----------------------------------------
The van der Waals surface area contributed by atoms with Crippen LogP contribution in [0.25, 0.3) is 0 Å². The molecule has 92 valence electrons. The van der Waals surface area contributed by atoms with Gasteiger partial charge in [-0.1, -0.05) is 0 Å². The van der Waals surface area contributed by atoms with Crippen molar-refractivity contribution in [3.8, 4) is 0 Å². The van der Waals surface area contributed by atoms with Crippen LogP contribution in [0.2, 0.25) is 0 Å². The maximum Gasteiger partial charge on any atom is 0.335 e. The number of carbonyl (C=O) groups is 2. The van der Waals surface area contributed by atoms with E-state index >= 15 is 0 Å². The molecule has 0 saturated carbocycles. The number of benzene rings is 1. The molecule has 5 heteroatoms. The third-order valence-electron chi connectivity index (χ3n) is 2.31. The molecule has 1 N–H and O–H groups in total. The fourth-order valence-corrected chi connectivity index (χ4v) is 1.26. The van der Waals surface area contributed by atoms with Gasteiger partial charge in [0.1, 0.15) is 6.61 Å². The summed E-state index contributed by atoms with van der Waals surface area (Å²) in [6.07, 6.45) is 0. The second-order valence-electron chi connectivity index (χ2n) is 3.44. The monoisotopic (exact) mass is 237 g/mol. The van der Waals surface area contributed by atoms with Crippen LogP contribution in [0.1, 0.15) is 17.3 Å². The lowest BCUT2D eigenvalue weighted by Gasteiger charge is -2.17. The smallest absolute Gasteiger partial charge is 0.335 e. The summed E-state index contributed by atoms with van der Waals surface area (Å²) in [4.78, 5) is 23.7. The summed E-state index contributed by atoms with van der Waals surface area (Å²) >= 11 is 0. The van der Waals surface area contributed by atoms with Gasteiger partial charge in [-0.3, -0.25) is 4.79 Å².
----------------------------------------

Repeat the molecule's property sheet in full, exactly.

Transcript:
The van der Waals surface area contributed by atoms with Crippen LogP contribution in [0.25, 0.3) is 0 Å². The molecule has 92 valence electrons. The van der Waals surface area contributed by atoms with Gasteiger partial charge in [-0.1, -0.05) is 0 Å². The van der Waals surface area contributed by atoms with Crippen molar-refractivity contribution in [3.8, 4) is 0 Å². The van der Waals surface area contributed by atoms with Crippen LogP contribution in [0.2, 0.25) is 0 Å². The maximum Gasteiger partial charge on any atom is 0.335 e. The number of carbonyl (C=O) groups is 2. The van der Waals surface area contributed by atoms with E-state index >= 15 is 0 Å². The molecule has 0 saturated carbocycles. The number of benzene rings is 1. The molecule has 5 heteroatoms. The third-order valence-electron chi connectivity index (χ3n) is 2.31. The molecule has 1 N–H and O–H groups in total. The fourth-order valence-corrected chi connectivity index (χ4v) is 1.26. The van der Waals surface area contributed by atoms with Gasteiger partial charge in [0.1, 0.15) is 6.61 Å². The summed E-state index contributed by atoms with van der Waals surface area (Å²) in [6.07, 6.45) is 0. The second-order valence-electron chi connectivity index (χ2n) is 3.44. The monoisotopic (exact) mass is 237 g/mol. The van der Waals surface area contributed by atoms with Crippen LogP contribution in [0.1, 0.15) is 17.3 Å². The lowest BCUT2D eigenvalue weighted by Gasteiger charge is -2.17. The smallest absolute Gasteiger partial charge is 0.335 e. The summed E-state index contributed by atoms with van der Waals surface area (Å²) in [4.78, 5) is 23.7. The summed E-state index contributed by atoms with van der Waals surface area (Å²) >= 11 is 0. The van der Waals surface area contributed by atoms with Gasteiger partial charge in [-0.3, -0.25) is 4.79 Å².